Aside from the Harry Potter birthplace, I don’t know how to describe Edinburgh. It was kind of like my first walk about London, when I saw all those famous landmarks. As we drove through Edinburgh, it was just beautiful building, after beautiful street, after beautiful statue. There was so much amazing-ness to see that my jaw just dropped and I didn’t know how to process it all. We parked the car and walked around the city, and the architecture was outstanding and the streets were cobbled, and the city has an effing castle in the middle of it, I don’t know why I didn’t start with that. Of course a city with a castle in it would be awesome. Edinburgh is the capital of Scotland and has had people living there since the Bronze Age. Scotland was an independent country until 1706 when the Act of the Union joined it with Great Britain, which caused riots in the streets of Edinburgh. I only have 21 days in the UK left and I definitely hope to make it back to Edinburgh for a few of them, 3 hours was definitely not enough.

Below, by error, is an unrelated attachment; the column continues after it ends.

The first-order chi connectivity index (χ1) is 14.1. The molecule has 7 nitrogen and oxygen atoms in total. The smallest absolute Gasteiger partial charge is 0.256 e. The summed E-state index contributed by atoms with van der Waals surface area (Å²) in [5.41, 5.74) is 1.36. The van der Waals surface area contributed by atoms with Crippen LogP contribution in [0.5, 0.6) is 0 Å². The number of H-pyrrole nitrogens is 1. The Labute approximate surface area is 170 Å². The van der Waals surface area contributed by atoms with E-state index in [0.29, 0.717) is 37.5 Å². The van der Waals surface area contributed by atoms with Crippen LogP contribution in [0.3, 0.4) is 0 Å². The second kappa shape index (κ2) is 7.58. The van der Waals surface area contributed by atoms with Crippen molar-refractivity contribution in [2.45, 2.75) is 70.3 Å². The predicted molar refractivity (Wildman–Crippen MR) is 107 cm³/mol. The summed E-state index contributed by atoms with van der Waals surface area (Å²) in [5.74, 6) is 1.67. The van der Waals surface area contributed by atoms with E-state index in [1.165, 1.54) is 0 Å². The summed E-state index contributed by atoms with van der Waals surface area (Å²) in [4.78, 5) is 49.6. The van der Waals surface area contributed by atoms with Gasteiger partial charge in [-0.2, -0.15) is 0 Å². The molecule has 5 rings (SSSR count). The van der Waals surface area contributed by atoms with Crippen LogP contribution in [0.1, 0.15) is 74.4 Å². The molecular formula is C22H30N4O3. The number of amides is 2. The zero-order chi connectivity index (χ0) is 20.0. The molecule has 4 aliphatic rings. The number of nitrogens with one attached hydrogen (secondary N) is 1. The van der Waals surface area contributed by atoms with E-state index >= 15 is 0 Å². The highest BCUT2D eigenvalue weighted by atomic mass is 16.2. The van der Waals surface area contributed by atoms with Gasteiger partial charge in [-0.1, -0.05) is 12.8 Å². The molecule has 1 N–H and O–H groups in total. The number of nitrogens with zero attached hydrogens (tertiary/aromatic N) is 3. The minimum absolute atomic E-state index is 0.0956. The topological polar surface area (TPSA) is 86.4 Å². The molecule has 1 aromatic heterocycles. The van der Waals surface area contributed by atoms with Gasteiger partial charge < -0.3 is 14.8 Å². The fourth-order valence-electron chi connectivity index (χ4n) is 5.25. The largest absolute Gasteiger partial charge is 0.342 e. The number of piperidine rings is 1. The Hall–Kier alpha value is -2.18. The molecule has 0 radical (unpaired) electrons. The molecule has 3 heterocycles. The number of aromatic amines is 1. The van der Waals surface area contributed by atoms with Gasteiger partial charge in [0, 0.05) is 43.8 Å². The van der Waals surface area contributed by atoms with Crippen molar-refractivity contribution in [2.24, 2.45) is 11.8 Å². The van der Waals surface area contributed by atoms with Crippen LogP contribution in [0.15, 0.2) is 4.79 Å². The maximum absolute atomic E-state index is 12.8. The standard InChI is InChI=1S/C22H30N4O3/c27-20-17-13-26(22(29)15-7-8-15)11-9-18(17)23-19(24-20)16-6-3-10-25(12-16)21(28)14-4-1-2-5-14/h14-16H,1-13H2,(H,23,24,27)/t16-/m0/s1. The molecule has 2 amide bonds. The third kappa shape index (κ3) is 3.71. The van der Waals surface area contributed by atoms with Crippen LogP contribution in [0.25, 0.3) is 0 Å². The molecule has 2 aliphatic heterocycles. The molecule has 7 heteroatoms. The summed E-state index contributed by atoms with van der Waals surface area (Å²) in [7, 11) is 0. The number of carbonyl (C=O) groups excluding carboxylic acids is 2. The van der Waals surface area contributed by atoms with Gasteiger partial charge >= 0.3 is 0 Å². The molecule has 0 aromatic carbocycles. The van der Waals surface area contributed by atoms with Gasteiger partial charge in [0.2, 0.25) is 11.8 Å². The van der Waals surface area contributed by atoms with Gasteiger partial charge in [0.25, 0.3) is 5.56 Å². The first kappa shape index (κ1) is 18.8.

I begrudgingly got back in the car after our walk around the city and we headed 40 minutes south to Melrose. We wanted to check out the Melrose Abbey and were quickly running out of days, so to save time we would sleep there tonight. We also figured that as a small town, Melrose would be cheaper to stay in than Edinburgh. We drove south with the landscape painted in a gold tint from the sunset, and the baby sheep were running and jumping, playing in the evening sun. It was a nice drive, and after seeing such a great city, we were in high spirits.
After finding the small city of Melrose, we got a room at a hotel that was the most expensive we’ve stayed in all trip. Apparently Melrose has won awards for being the best tourist town or something, which gives them the right to charge more than necessary. The hostess was very nice though, and took our ribbing well. She did give us the nicest room for less than standard asking price, but since we came in so late, she said it was unlikely she’d of rented the room anyway, so why not?
We had a delicious dinner at the hotel over a bottle of wine, and Jeff and I were engrossed in conversation. It was one of those conversations that you connect with someone in, it jumps from one topic to another, each person engaged and focused, hours go by and it feels like moments. When you’re with someone for a long time, those conversations become more rare, so whenever they happen it is like a finding a dollar in a pair of pants. It’s exciting and warming. After dinner, Jeff and I stayed up late playing cards… despite the day starting out as me being cranky at Jeff and the stupid road system of Scotland, I’d say that it was the best evening of the trip so far.